The real reason for the spike in energy prices is that the latter are linked to the price at which gas is traded on virtual trading markets such as the TTF in Amsterdam or the NBP in the UK — which has increased by a staggering 1,000% over the past year, as energy traders, most of whom work for the world’s largest oil companies, saw the conflict in Ukraine as a perfect opportunity to hike up prices. This is why, as more and more people struggle to make ends meet, global energy giants such as Exxon Mobil, Shell, BP and Chevron have raked in record profits in the first quarter of 2022, far exceeding their revenue during the same quarter in 2021 — all because they are passing on ridiculous mark-up prices to consumers. So when politicians like Truss wax lyrical about the virtues of the “free market”, this is what they’re talking about — a system where millions of people are about to be plunged into poverty so that some of the richest corporations on the planet can get even richer.
To make matters worse, in response, the Government is not only allowing energy companies to engage in obscene price gouging; but realising that most households can’t possibly afford the projected price rises, it will now even step in to cover a part of the cost increase itself — in effect bailing out the privatised utility companies that would otherwise go bust, while subsidising the big energy companies with freshly created money. It’s hard to imagine a more catastrophic failure of Thatcher’s agenda, which has turned into a system of socialism for the rich and Hunger Games for everyone else. The last thing Britain needs is Thatcherism 2.0.
Guaranteeing the country’s energy security, providing well-paying jobs, maintaining an efficient infrastructure, reaching a certain degree of national self-sufficiency, caring for an ageing population, and solving the numerous environmental crises that we are facing — all these things require an expansion of the state’s role in the economy, not its downsizing, as well as a greater degree of collective democratic control over matters of investment and production, including through the renationalisation and re-regulation of several sectors. The energy sector would be a good place to start.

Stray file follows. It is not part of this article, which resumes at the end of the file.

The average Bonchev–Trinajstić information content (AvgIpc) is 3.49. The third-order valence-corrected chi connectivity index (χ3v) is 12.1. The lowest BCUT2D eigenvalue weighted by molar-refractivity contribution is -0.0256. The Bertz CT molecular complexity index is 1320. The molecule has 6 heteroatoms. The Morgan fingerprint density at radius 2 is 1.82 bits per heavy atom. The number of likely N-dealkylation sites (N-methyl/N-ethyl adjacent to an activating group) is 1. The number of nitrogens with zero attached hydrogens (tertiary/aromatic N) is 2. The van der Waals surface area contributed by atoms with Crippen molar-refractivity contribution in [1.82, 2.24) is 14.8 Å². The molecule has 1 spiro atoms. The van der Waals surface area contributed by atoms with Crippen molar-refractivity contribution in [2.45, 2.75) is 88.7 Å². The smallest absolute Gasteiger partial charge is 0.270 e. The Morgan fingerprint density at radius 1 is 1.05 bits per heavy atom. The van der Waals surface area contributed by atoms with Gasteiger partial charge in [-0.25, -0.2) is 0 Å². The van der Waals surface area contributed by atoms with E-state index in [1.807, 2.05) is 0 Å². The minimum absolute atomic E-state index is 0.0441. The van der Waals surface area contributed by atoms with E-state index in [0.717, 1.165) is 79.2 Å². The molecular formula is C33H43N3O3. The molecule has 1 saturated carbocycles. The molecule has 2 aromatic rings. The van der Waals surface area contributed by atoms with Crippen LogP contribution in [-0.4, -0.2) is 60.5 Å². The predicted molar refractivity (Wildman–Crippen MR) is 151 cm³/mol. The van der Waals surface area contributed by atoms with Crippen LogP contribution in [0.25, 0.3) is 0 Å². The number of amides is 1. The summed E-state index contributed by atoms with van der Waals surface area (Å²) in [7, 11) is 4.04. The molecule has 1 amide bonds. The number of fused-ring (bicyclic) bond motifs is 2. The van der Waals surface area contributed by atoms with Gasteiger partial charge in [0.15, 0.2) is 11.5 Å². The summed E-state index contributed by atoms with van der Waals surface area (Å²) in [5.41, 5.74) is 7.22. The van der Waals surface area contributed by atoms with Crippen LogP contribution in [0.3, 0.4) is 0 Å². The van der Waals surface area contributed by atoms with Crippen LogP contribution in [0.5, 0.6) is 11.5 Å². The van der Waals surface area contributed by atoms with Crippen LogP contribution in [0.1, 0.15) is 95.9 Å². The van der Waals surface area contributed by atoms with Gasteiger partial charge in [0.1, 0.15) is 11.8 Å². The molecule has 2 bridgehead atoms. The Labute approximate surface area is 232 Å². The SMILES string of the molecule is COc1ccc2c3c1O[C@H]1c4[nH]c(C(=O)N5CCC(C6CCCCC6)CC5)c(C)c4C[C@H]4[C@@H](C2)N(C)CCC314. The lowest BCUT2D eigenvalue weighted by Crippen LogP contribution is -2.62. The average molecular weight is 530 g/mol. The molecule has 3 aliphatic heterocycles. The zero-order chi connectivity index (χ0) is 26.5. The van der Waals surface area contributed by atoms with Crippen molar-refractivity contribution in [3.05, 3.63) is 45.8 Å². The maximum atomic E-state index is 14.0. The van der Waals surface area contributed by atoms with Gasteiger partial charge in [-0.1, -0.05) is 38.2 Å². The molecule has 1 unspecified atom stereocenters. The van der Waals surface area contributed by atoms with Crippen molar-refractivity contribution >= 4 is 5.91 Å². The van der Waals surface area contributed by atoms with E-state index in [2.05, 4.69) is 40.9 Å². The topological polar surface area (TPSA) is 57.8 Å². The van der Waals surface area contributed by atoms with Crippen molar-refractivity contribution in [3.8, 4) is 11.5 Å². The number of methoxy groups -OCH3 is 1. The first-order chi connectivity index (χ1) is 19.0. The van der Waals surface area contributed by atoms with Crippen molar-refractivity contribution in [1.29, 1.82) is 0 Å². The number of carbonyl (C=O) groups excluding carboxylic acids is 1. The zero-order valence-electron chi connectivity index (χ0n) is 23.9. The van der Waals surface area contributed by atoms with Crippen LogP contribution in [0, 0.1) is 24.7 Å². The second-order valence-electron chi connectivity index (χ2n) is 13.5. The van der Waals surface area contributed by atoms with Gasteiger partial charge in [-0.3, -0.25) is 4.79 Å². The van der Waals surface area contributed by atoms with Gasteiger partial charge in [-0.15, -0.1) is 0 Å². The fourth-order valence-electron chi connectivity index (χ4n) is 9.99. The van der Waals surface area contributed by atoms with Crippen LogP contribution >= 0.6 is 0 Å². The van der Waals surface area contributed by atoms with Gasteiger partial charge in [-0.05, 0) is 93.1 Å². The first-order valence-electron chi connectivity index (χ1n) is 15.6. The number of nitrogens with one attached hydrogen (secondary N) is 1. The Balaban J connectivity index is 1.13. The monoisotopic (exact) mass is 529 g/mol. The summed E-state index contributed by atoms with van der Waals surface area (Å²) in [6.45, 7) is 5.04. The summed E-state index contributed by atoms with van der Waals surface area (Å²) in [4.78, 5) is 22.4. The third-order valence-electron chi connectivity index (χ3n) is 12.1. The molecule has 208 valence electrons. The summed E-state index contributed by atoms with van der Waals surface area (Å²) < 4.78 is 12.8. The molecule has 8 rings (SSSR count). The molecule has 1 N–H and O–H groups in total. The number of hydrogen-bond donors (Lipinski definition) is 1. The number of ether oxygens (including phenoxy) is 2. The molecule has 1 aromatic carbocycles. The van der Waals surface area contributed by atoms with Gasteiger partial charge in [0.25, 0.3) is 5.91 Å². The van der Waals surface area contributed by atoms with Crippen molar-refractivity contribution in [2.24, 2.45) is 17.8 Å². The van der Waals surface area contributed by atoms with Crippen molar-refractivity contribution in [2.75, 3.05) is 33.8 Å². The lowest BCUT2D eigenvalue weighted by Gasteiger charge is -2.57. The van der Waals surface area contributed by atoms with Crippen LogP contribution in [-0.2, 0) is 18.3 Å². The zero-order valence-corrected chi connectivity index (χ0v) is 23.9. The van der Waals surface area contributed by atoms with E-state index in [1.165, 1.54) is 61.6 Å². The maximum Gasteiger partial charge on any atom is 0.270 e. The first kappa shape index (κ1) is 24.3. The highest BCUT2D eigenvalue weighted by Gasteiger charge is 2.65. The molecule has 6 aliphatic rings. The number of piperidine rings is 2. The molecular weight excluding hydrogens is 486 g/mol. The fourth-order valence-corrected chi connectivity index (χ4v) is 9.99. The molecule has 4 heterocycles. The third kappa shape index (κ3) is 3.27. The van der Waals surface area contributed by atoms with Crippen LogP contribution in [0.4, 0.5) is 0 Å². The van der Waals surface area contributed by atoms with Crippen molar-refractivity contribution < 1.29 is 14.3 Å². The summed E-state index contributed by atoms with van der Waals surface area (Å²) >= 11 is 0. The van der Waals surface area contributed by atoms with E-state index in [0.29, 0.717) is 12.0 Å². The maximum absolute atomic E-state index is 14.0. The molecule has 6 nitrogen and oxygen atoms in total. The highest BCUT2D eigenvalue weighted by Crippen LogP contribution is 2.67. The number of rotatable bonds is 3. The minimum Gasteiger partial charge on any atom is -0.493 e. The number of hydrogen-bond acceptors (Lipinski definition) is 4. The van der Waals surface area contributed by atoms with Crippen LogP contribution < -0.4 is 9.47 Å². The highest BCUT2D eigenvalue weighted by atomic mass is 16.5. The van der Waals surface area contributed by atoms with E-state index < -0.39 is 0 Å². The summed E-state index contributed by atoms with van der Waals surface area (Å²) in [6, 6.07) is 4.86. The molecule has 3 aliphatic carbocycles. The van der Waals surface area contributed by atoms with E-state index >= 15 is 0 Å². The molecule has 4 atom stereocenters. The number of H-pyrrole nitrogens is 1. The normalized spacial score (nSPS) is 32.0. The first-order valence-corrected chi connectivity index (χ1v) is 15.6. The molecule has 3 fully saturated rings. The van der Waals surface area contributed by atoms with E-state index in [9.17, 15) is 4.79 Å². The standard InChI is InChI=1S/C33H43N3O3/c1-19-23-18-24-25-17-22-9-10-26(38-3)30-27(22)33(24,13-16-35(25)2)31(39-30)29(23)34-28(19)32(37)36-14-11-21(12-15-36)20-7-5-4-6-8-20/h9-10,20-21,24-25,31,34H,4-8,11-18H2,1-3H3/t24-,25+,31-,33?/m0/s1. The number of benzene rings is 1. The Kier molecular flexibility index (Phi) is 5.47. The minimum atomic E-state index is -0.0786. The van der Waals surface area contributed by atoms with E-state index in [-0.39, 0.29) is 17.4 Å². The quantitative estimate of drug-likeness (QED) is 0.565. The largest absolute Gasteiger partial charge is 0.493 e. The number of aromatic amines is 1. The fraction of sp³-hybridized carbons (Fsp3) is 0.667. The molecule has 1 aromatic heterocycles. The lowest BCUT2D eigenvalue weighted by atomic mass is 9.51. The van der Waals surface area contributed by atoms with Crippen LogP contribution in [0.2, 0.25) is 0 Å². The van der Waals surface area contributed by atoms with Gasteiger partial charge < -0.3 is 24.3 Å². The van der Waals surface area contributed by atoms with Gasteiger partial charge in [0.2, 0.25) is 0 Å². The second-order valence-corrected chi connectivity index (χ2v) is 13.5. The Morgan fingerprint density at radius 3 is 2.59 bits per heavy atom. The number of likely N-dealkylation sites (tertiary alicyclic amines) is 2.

Perhaps the greatest tragedy, however, is that, out of sheer pragmatism, Johnson and Sunak had begun to shift the Tories away from radical Thatcherism and towards an acknowledgement of a more interventionist role of the state. Truss’s revisionism is now likely to squander that.
None of this is to say that Sunak would have been much of an improvement. Despite allowing the deficit to rise significantly during the pandemic — which was a good thing — he soon started saying that, as a result, the UK’s public finances were now “exposed’ and facing “enormous strains”, and warned that higher taxes would be required to “fix the UK’s public finances”.
Sunak was reiterating some long-standing economic myths. But the reality is that the UK, as a currency-issuing government, doesn’t face the same financial constraints of a household or business — it simply creates the money it needs out of thin air, and has no need to raise taxes or cut spending to “pay back” the public debt (especially if it owes that debt to itself). At least Truss’s people, for all their faults, understand this.
When asked recently about how the Government was going to tackle the growing debt, Julian Jessop, one of Truss’s economic advisors, explained that it’s not the debt that needs tackling but rather a failed orthodoxy. “The Treasury has been too quick to believe you need to start paying the debt down by raising taxes, both personal and corporate taxes,” he said. “Far better to let the deficit take the strain. If tax cuts do mean more borrowing in the short term, I’m completely relaxed about that”.
In that respect, he’s right to be relaxed — faced with the prospect of people not being able to heat their homes, a rising public deficit is the last thing Britain has to worry about. And yet one can’t help but wonder how people will react when they realise that Truss is using the power of the state’s purse to help the rich get richer rather than to help ordinary Brits. Henry Ford once said that “if citizens understood how the monetary system works, there would be a revolution before tomorrow morning”. With Britain’s economic crisis unlikely to improve anytime soon, Truss would do well to keep that in mind.